Cash flow ideas for authors and info-marketers from Dan Kennedy, Bill Glazer, & Robert Skrob

Posted May 27th @ 1:09 pm by Roger C. ParkerPrint

kenn-glaz-get-rich-infotwoThursday’s profit tip for authors

Monthly cash flow is a perennial problem for authors and information marketers, but Dan Kennedy, Bill Glazer, and Robert Skrob’s The Official Get Rich Guide to Information Marketing offers help by describing how authors and information marketers can offer more than just information.

Today’s readers want more

In the second chapter, Step 2: The Business of Selling Paper and Ink, there is a discussion of changing reader needs, in particular, the need for automatic implementation products. The authors describe the trend towards greater assistance during the last 30 years:

  1. 1975. Taking business to consumers newsletters as an example, information marketers profited from selling “how to” guides for publishing newsletters.
  2. 1985. In 1985, readers needed more, they needed help putting advice to work. Information marketers responded by offering created workbooks and fill-in-the-blank newsletter templates.
  3. 1995. Profitable information marketers began providing actual, ready to mail, newsletters each month, ready for business owners to drop in their name, print, and mail.
  4. 2005. Now, progressive information marketers are not only providing content for business-to-consumer newsletters, they’re also maintaining their client’s mailing lists, printing the newsletters, and mailing the newsletters.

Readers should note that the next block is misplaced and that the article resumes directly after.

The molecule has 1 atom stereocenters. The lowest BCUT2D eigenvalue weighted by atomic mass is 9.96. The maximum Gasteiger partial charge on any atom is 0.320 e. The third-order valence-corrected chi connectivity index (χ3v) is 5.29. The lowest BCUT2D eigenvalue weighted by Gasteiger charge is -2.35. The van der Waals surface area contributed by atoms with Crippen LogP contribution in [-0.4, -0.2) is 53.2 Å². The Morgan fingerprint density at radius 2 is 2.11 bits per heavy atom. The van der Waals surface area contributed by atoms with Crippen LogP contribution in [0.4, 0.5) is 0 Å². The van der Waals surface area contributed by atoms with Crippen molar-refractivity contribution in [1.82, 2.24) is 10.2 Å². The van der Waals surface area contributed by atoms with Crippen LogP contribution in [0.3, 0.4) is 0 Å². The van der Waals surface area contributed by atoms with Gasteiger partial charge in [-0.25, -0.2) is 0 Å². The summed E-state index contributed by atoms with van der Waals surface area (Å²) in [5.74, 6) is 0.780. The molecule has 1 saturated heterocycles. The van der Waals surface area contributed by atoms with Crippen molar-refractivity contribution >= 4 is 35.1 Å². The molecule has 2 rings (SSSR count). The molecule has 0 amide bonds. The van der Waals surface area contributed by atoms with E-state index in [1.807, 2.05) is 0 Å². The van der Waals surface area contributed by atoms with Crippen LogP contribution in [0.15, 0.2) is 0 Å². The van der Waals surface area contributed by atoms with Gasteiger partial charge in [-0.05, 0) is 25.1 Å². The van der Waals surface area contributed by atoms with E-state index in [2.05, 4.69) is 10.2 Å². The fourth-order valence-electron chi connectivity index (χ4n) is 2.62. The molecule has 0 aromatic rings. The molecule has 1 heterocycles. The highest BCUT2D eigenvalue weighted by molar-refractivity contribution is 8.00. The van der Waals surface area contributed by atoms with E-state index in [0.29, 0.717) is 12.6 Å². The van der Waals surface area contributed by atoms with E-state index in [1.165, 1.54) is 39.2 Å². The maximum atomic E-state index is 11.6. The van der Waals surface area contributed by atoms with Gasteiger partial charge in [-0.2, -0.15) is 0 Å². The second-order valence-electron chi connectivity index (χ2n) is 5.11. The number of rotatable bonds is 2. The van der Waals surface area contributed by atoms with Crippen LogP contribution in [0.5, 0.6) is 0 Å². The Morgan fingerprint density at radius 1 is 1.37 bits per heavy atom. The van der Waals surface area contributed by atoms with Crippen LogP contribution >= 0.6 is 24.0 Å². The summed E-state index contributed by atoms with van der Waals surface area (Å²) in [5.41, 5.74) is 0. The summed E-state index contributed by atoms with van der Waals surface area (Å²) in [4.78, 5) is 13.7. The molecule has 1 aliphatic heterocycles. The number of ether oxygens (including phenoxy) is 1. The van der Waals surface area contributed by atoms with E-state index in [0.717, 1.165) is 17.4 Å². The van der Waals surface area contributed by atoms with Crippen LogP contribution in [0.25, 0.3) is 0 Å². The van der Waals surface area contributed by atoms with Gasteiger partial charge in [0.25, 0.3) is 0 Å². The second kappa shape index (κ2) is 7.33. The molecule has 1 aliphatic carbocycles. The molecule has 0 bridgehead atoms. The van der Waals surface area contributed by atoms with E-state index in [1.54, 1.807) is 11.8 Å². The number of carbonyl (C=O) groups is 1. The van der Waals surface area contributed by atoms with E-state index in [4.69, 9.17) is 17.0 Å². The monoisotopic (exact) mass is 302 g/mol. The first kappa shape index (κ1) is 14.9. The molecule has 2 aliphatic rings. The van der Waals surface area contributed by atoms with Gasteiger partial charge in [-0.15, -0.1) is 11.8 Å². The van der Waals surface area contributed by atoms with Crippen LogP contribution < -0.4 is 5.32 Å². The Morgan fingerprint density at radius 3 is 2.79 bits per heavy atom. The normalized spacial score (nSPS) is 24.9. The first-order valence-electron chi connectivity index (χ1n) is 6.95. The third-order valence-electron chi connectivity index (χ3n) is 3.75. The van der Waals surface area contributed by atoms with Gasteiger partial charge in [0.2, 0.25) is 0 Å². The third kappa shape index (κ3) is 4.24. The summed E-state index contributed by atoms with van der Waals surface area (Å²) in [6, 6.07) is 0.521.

Benefits of offering implementation

dan-kennedy-glaz-skr-twoWhat kinds of profit opportunities are available for authors and information marketers who offer readers monthly help implementing their advice?

The answer is startlingly simple; as Robert Skrob, author of Chapter 2 and President of the Information Marketing Association, describes it:

…these products create customers who pay every month for the service!

Monthly profit-generating purchases are far preferable than customers who only pay every few years for a new manual and audio program. Other examples of automatically implemented products that information marketers can sell include online staff training systems, so managers can let an online computer program train, test, and evaluate their employees.

Takeaway

“Think big!” is an often over-used term. However, after exploring the numerous marketing case studies, examples, ideas, resources, and tips described in the book and its companion InfoMarketingBook website, Think big! takes on a new meaning. If you’re an author looking for monthly cash flow and profits beyond the book sale, ask yourself: “Am I offering my readers all the resources they need to profit from my ideas?” Your chance to build a million dollar business in a year–or, at least, give your business a shot in the arm–may be as simple as looking for the obstacles your readers are experiencing implementing your ideas…and devising cost-effective ways you can help them every month!

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